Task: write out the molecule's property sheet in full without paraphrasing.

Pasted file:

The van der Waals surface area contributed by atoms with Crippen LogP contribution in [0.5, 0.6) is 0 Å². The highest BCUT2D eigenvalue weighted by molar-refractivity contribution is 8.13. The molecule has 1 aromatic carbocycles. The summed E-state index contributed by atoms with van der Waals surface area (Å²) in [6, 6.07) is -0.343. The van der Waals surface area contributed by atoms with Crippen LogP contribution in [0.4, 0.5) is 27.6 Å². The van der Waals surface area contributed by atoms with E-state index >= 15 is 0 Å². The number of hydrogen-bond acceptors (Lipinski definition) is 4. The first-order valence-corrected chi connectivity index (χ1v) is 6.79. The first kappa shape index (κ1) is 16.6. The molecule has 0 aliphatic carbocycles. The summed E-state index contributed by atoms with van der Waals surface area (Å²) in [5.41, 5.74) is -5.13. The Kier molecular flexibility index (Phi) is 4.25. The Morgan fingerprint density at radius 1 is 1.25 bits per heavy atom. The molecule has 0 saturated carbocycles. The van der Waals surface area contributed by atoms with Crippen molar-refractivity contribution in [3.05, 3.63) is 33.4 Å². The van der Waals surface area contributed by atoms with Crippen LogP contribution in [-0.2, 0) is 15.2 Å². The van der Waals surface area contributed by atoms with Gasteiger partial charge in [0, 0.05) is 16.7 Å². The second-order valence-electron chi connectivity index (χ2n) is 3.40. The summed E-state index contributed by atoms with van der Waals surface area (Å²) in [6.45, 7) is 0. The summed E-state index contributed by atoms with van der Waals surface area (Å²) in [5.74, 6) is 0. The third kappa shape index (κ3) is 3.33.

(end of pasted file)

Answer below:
The van der Waals surface area contributed by atoms with Crippen LogP contribution in [0.5, 0.6) is 0 Å². The highest BCUT2D eigenvalue weighted by molar-refractivity contribution is 8.13. The molecule has 1 aromatic carbocycles. The summed E-state index contributed by atoms with van der Waals surface area (Å²) in [6, 6.07) is -0.343. The van der Waals surface area contributed by atoms with Crippen LogP contribution in [0.4, 0.5) is 27.6 Å². The van der Waals surface area contributed by atoms with E-state index >= 15 is 0 Å². The number of hydrogen-bond acceptors (Lipinski definition) is 4. The first-order valence-corrected chi connectivity index (χ1v) is 6.79. The first kappa shape index (κ1) is 16.6. The molecule has 0 aliphatic carbocycles. The summed E-state index contributed by atoms with van der Waals surface area (Å²) in [5.41, 5.74) is -5.13. The Kier molecular flexibility index (Phi) is 4.25. The Morgan fingerprint density at radius 1 is 1.25 bits per heavy atom. The molecule has 0 saturated carbocycles. The van der Waals surface area contributed by atoms with Crippen molar-refractivity contribution in [3.05, 3.63) is 33.4 Å². The van der Waals surface area contributed by atoms with Crippen LogP contribution in [-0.2, 0) is 15.2 Å². The van der Waals surface area contributed by atoms with Gasteiger partial charge in [0, 0.05) is 16.7 Å². The second-order valence-electron chi connectivity index (χ2n) is 3.40. The summed E-state index contributed by atoms with van der Waals surface area (Å²) in [6.45, 7) is 0. The summed E-state index contributed by atoms with van der Waals surface area (Å²) in [5.74, 6) is 0. The third kappa shape index (κ3) is 3.33.